But the Sahara is a really dry desert, and for the most part people do not live in the desert (though actually the Sahara was not as dry in antiquity as it is now). But even in antiquity it hardly ever rained in Egypt. The reason people did live in Egypt, though, was that the Nile River runs through the middle of Egypt. The Nile is a big river.It starts in the rain forest south of Ethiopia, south of Egypt, near the A at the end of the word Africa on this map, and it flows north into the Mediterranean Sea. (If it seems funny to you that a river flows north, so that it looks like the water is going up on the map, you're not alone. Lots of people find this hard to remember).
The way this worked in antiquity was that every year it would rain so much in the highlands of Ethiopia that the Nile river would flood. Most of Egypt flooded every year in the late summer and fall (earlier in the south and later in the north). The flood waters were full of good black dirt (silt), carried down the river from central Africa by the flood. The flood waters would eventually go back into the river (after a few weeks), leaving the silt on the fields. This was a great natural fertilizer.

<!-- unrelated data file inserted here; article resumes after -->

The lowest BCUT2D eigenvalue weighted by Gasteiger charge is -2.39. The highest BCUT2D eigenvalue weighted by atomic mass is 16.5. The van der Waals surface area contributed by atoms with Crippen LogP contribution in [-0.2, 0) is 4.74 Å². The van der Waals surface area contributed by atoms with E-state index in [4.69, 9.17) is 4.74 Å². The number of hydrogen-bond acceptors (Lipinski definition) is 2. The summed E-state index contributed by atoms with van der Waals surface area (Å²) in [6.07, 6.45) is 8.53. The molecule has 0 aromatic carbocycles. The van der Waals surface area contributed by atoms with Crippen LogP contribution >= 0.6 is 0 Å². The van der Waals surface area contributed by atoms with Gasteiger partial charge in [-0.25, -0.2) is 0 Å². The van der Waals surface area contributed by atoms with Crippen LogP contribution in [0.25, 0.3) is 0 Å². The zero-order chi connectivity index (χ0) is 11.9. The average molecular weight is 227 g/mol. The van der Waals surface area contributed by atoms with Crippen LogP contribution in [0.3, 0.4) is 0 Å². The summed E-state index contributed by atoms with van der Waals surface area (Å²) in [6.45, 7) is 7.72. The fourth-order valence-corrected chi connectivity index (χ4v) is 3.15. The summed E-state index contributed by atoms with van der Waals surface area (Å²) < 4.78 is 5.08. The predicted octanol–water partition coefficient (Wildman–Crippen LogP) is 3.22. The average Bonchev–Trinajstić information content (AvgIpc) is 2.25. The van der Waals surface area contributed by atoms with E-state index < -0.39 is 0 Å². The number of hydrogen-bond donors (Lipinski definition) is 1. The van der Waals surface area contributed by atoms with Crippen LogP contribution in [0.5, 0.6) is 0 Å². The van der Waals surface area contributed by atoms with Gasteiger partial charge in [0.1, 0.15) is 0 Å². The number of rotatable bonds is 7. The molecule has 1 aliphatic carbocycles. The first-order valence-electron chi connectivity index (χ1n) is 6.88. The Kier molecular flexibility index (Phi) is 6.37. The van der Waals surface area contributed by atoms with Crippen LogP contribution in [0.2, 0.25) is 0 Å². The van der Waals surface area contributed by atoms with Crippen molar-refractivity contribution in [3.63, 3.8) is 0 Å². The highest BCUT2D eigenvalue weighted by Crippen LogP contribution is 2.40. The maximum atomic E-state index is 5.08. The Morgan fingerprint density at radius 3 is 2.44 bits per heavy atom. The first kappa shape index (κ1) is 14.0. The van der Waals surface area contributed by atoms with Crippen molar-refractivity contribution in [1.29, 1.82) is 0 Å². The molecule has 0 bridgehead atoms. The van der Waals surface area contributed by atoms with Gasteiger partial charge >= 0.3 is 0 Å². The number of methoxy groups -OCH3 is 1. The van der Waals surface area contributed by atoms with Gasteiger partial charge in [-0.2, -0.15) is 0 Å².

The rest of the year, while the crops were growing, people got water from the Nile River to their fields in canals and irrigation ditches that they dug with wooden or bronze picks and shovels. As soon as you are too far from the Nile to get the water to the fields, it turns back into desert again (as you can see in the picture).
Learn by doing: find out which rivers near you flow north, and which flow south
More about ancient Egyptian plants and animals
Farming & Food (The Ancient Egyptians), by Jane Shuter (1998). Easy reading.
Everyday Life in Ancient Egypt, by Lionel Casson (revised edition 2001). Not as easy reading, but pretty entertaining, and Casson knows what he's talking about.